Several clear policy recommendations naturally flow from the economic-bargaining framework. Policies intended to prevent determined states from acquiring nuclear weapons must undermine those states’ willingness to pay rather than raising the price—in this case, the price and the willingness to pay are likely to be positively correlated. Measures such as changing the nature of a regime, increasing its ability to constructively engage a rival, or changing national attitudes towards nuclear weapons can effectively accomplish this goal. Measures designed to raise the price variable may prove counterproductive, as they remove options from policy debates. In cases where nationalism is not extreme or is nullified by other factors, as in the born-nuclear republics, international pressure may suffice to prevent proliferation.

The obvious application is Iran, where the Ahmadinejad regime reacted to President Bush’s 2002 “Axis of Evil” speech and the 2003 U.S. invasion of Iraq by accelerating efforts to enrich uranium. This falls in line with the economic-bargaining framework, and implies that convincing Iran to halt its nuclear efforts must involve reducing its desperation to pay for security. There are some encouraging signs in this regard. In December 2007, Russia delivered a shipment of nuclear fuel to Iran, hinting that future shipments would not be held hostage to U.S. demands. Second, in November 2007, Russia, Iran, and the ex-Soviet Caspian republics of Azerbaijan, Turkmenistan, and Uzbekistan signed an agreement pledging not to allow U.S. forces to attack any of the agreement’s signatories from the others’ territories. While problematic from the standpoint of American power, this agreement may be exactly what is needed to allay Iranian fears of American aggression without giving Iran carte blanche to commit acts of terrorism or hold the international system hostage for concessions on the nuclear issue. Time will tell, but the Caspian countries’ engagement of Iran in a regional collective-security scheme is a very promising development that may result in Iranian cooperation on the nuclear issue.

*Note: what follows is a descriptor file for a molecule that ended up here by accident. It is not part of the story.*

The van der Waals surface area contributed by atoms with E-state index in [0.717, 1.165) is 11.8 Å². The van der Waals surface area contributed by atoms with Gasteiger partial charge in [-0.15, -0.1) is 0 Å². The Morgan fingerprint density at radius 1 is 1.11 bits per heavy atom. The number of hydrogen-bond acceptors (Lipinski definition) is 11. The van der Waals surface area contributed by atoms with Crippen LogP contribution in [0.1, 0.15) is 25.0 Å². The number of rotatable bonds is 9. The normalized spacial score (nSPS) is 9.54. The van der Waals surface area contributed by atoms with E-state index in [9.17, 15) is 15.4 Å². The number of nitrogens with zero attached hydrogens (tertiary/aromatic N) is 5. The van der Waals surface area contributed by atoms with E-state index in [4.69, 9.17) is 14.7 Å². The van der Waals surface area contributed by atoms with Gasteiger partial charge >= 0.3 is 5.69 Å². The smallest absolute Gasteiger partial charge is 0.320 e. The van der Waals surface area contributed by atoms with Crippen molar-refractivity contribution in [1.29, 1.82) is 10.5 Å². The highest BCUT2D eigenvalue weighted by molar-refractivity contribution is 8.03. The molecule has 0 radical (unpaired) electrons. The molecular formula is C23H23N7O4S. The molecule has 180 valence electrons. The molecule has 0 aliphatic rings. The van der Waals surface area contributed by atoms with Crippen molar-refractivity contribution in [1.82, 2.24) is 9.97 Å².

The author would like to thank Suzanne J.K. Platt for her assistance with editing this paper.

Notes & References

  1. Former Secretary of State George Shultz, quoted in Scott Sagan, “Why Do States Build Nuclear Weapons?: Three Models In Search of a Bomb,” International Security, Vol. 21, No. 3 (Winter 1996-1997), pg. 5.